From the Insect Apocalypse to the precarious state of many important pollinator species, invertebrates have gotten deservedly more press in recent years. As E.O. Wilson has stated, these organisms, the little things that run the world, comprise a disproportionate total of native biological diversity and are critical for the functioning of our ecosystems. So, it stands to reason that state natural areas with their biologically significant lands and waters that are more commonly known for their native plant diversity are host to a significant share of our world‘s native invertebrate diversity. This virtual meeting will initiate what we hope will become the focus of future discussions regarding the role of state natural areas in invertebrate conservation. Included in this will be a focus on inventory, monitoring, and management towards conserving these little things.
Check out this meeting's agenda, abstract, video archive and speaker biography below.
About NAA: 01:00
Main presentation: A Survey of Regal Fritillary (Speyeria idalia) on Select Southwest and West Missouri Prairies - Chris Newbold, Missouri Department of Conservation and Missouri Prairie Foundation 03:46
SNAP Member presentations:
1) Jeff Johnson - Ohio DNR - management strategies related to the use of prescribed fire and native plantings for pollinators 37:18
2) Tom Swinford - Indiana DNR Nature Preserves - update on odonate habitat restoration, Mitchell Satyr conservation, Cobblestone Tiger Beetle planning, Rusty Patch Bumblebee surveys and the Monarch Butterfly State Plan 48:31
3) Shelby Fulton - Office of Kentucky Nature Preserves - conservation of globally rare Rattlesnake-master Borer Moth and prescribed fire 57:55
4) Rick Myers/Ryan Klopf - VA Dept. of Conservation and Recreation - Division of Natural Heritage - VA Natural Areas Preserve system protects habitat for rare inverts with a focus on monitoring, conducting specific management practices to enhance habitat and tailoring management to avoid impacts 1:07:00
5) Jim Anderson/Patti Vitt - Lake County Forest Preserves - habitat restoration for invertebrates across several natural communities and geographic areas. Monitoring is a critical need. 1:18:26
6) AmberBeth VanNingen - Minnesota Dept of Natural Resources - overview of insect research including forest bee inventories, rare skipper/butterfly management and Lepidopteran peatland surveys 1:23:00
7) Theo Witsell - Arkansas Natural Heritage Program - prescribed fire considerations in invert conservation. 1:30:00
8) Angella Moorehouse - Illinois Nature Preserves Commission - using photography in pollinator surveys to assess natural area quality in West-Central Illinois 1:35:00
Closing Comments: 1:44:03
Chris Newbold, Missouri Department of Conservation and Missouri Prairie Foundation
Participants are invited to unmute to share ideas, techniques & methodologies, articulate issues and challenges, and invite suggestions and insights from your peers.
The Role of State Natural Areas in Invertebrate Conservation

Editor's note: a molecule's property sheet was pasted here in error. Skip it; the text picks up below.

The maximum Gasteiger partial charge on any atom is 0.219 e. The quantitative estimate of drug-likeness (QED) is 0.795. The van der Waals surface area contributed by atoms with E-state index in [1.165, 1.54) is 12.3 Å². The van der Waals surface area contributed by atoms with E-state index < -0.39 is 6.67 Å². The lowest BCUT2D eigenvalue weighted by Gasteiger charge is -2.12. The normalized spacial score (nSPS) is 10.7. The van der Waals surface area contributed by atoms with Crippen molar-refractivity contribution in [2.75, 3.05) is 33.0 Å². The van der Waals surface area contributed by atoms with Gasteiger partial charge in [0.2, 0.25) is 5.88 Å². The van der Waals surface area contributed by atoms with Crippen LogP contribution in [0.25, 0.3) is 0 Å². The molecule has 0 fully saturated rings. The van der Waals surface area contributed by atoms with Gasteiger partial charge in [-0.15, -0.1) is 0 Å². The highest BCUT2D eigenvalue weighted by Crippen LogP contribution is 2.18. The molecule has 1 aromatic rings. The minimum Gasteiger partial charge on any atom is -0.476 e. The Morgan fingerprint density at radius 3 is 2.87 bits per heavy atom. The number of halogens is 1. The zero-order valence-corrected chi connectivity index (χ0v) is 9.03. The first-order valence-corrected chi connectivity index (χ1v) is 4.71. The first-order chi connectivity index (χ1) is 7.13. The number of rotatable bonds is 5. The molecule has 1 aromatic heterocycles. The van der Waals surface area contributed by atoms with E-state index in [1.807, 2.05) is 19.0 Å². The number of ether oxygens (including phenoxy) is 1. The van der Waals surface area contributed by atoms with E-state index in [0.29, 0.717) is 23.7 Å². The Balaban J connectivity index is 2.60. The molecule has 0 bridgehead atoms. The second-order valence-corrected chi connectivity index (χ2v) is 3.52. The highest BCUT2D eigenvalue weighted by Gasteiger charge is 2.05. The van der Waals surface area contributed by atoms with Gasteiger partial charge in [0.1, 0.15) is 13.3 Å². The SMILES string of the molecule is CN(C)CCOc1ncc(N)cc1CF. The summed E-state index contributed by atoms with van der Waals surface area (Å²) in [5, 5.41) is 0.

Authors: Chris Newbold, Jerod Huebner, and Steve Buback.
Missouri Department of Conservation and Missouri Prairie Foundation
The regal fritillary (Speyeria idalia) butterfly is a tallgrass prairie endemic that is currently declining across much of its range, primarily due to habitat loss. Considering their declining status and a current status assessment review being conducted by the U.S. Fish and Wildlife Service, assessing the distribution and size of remaining regal fritillary populations in Missouri is important. From 2018-2020, we conducted transect surveys on 36 prairie parcels that were located in 6 West and Southwest Missouri prairie geographies. Prairie parcels included both private and public lands owned by private individuals, the Missouri Department of Conservation, the Missouri Prairie Foundation, and The Nature Conservancy. The objectives of the surveys were to: 1.) test the feasibility of using count surveys and N-mixture modeling to estimate regal fritillary populations, and 2.) provide information on the status of regal fritillaries within each prairie complex. Surveys were conducted using a combination of dependent-double observer line transect count and distance-from-observer methodologies. Regal fritillaries were documented at 5 or the 6 prairie complexes surveyed. Dependent double observer count data generated detection rates of regal fritillaries that ranged from 0.6563 – 0.7313. Abundance estimates ranged between 0 – 16.7 regals/HA with a mean abundance of 3.11 regals/HA. Spatial variation in abundance estimates suggest that remnant prairie quality, connectiveness and management play an important role in shaping regal fritillary populations.
photo provided by Chris Newbold
Chris Newbold is a natural history biologist from Boonville with the Missouri Department of Conservation's Central Region. He is based in Columbia and his work is tied to either restoring or reconstructing prairie land in Central Missouri. He received the Bill T. Crawford Prairie Professional of the Year Award.
Address: 3500 E. Gans Rd. Columbia, MO 65201
Phone: (573) 815-7901 x2870
Join the people who protect and manage our natural areas.